Photo by Peter Cunningham

Bernie died of sepsis. Bacteria from an infection got into his bloodstream and spread like wildfire into his organs.

He woke me up on Friday night, November 2, and told me he was in a lot of pain on the right side of his body.

In the morning the pain was gone and he had breakfast. Our close, long-time friend, Dr. John Kealy, was concerned by his low blood pressure, but Bernie went back upstairs to rest and watch TV. I’d seen him through plenty of bad nights over the past 3 years—his bad times were usually at night—so I didn’t think much of it. In fact, I went out for a few hours and brought home Chinese food, which he’d always loved but hadn’t eaten in a very long time. His blood pressure was back to normal but he didn’t have much appetite. I noticed that both his hands shook.

Slowly he returned upstairs, I walking at his side. But on his way from the bathroom to bed he fell against the dresser, no strength in his legs. Walking behind him, I pushed him step after slow step to the bed. He was breathing very fast and hard and leaned heavily against me. Nothing like this had happened before. Only later did I realize that Saturday evening he was already in severe sepsis.

But once in bed, his heart rate slowed to its normal pace, his shaking stopped, and he calmly picked up his iPad to look at the news. I’d seen Bernie through so many weak times and assumed it was a partial result of the previous night’s collapse. When I next checked on him he was deeply asleep, breathing normally.

And he continued to sleep deeply early Sunday morning, the day he died. I did my usual routines downstairs till 8:30, when I heard a noise. Upstairs his body seemed to be in seizures, and I called 911. Later I realized that septic shock had set in; Bernie had begun the dying process. But who knew? They took him to the ER of our local hospital and he was immediately treated and tested, would quiet down, then start breathing hard and move restlessly in bed.

He had an infection, they told me, maybe flu, and warned me they’d have to put masks on, please don’t be upset. Upset? By flu? Flu was no problem, I thought. They were going to give him something to help his body quiet down when the doctor returned.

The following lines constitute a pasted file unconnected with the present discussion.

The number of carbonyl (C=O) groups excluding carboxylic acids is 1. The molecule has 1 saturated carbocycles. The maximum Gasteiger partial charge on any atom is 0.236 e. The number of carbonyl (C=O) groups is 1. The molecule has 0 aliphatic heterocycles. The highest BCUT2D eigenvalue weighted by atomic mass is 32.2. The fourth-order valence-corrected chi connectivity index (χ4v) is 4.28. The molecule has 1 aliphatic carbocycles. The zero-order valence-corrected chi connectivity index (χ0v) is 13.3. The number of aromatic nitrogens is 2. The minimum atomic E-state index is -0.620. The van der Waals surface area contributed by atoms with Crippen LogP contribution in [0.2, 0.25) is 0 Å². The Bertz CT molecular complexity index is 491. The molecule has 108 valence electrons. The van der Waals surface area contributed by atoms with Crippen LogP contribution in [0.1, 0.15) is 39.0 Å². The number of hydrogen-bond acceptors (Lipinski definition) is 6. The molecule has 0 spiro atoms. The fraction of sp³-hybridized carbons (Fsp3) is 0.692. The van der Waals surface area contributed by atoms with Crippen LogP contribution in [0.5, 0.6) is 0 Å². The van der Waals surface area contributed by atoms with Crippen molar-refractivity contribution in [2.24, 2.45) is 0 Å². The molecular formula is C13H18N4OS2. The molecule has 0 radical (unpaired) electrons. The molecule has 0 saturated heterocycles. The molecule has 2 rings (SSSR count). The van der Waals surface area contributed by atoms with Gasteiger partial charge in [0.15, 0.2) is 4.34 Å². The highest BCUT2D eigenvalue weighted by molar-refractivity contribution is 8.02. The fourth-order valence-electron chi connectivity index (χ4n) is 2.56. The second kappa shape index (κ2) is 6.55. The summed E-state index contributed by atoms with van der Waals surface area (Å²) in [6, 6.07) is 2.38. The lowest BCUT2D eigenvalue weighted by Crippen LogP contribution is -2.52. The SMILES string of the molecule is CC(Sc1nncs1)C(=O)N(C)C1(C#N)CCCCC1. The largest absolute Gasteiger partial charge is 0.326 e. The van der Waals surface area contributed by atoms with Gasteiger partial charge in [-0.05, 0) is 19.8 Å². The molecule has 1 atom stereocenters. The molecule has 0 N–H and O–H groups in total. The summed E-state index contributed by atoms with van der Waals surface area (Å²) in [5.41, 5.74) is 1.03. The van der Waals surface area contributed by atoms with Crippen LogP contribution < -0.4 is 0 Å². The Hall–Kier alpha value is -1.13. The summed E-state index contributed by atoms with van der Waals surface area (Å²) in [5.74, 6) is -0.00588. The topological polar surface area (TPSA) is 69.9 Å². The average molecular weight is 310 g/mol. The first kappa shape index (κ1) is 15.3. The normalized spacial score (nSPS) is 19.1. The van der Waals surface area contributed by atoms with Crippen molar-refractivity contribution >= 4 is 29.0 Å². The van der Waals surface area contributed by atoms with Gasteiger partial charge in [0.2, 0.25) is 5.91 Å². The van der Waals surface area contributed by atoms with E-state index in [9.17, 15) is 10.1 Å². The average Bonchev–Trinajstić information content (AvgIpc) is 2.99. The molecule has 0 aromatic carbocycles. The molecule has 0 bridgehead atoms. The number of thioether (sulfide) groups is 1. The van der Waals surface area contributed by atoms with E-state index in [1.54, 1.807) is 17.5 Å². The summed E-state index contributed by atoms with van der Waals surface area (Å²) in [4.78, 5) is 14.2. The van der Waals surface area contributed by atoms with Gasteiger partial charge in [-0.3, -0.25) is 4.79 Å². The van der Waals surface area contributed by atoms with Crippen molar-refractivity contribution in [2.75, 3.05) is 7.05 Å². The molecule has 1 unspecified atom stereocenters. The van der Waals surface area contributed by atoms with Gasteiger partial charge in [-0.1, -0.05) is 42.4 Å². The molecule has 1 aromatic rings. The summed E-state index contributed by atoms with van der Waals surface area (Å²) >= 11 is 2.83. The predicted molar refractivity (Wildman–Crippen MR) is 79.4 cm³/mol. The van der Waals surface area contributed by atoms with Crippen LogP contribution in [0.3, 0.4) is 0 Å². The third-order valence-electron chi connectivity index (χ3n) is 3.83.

“The results of our tests are coming in,” she told me. “Your husband’s kidneys are failing. He’s going into massive organ failure.” She said they could take extreme measures, put him in intensive care, a breathing tube, respirator, etc.—did he want that? No, I said dully, and looked at the monitor. His heart rate had been around 140. In less than the time it takes to write these words it plummeted to 40. He had basically died within 5 minutes of the time the doctor had told me my husband was dying.

They left me alone with him for 20 minutes.

You can say: Eve, the man had a stroke. The man had cancer. And I’ll say back: I never saw it coming.

One more thing. I wasn’t supposed to be there that weekend. I’d arranged to go to Switzerland to support the opening of a Zen Peacemaker House in Bern, a dharma transmission, and do some teaching, then on to London for four days of fun and rest with an old friend. “There’s a Harold Pinter festival,” she told me, “I got tickets.”

In Switzerland she called to say something happened and she was too sick to host me. I considered going to London on my own, staying in a hotel, see Pinter. Instead, I decided to fly home. It took me 19-1/2 hours to get home, tired, still pining for that good time in London instead of having to put dinner on the table. It was 7:30 Friday evening.

Three hours later, I heard: Eve, come!

Thirty-six hours later he was dead.

On Sunday morning, as his body began showing signs of septic shock, he looked up once at me and said: “I am so much trouble for you.”

We brought him home. The men washed his body with warm herbal water and dressed him in the clothes he hadn’t been able to wear since his stroke: jeans, Hawaiian shirt, suspenders. In his shirt pocket they put a cigar and inside one hand a red nose. Inside the other I inserted his wedding ring.